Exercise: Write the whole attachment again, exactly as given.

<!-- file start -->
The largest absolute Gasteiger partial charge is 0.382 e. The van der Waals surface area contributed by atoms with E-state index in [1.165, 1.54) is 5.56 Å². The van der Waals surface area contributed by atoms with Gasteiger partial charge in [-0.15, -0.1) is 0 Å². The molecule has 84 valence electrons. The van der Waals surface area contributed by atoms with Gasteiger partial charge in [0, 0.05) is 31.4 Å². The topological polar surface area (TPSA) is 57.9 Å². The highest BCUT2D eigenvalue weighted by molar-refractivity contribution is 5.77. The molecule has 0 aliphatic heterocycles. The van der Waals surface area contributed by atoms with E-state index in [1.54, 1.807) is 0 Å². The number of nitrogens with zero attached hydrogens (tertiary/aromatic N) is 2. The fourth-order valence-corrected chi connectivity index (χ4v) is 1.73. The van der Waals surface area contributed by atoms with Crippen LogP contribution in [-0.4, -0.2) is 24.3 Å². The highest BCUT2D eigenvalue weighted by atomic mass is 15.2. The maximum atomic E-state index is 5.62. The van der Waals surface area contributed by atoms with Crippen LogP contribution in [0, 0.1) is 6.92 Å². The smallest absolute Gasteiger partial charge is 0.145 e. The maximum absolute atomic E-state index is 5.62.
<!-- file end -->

The largest absolute Gasteiger partial charge is 0.382 e. The van der Waals surface area contributed by atoms with E-state index in [1.165, 1.54) is 5.56 Å². The van der Waals surface area contributed by atoms with Gasteiger partial charge in [-0.15, -0.1) is 0 Å². The molecule has 84 valence electrons. The van der Waals surface area contributed by atoms with Gasteiger partial charge in [0, 0.05) is 31.4 Å². The topological polar surface area (TPSA) is 57.9 Å². The highest BCUT2D eigenvalue weighted by molar-refractivity contribution is 5.77. The molecule has 0 aliphatic heterocycles. The van der Waals surface area contributed by atoms with E-state index in [1.54, 1.807) is 0 Å². The number of nitrogens with zero attached hydrogens (tertiary/aromatic N) is 2. The fourth-order valence-corrected chi connectivity index (χ4v) is 1.73. The van der Waals surface area contributed by atoms with Crippen LogP contribution in [-0.4, -0.2) is 24.3 Å². The highest BCUT2D eigenvalue weighted by atomic mass is 15.2. The maximum atomic E-state index is 5.62. The van der Waals surface area contributed by atoms with Crippen LogP contribution in [0, 0.1) is 6.92 Å². The smallest absolute Gasteiger partial charge is 0.145 e. The maximum absolute atomic E-state index is 5.62.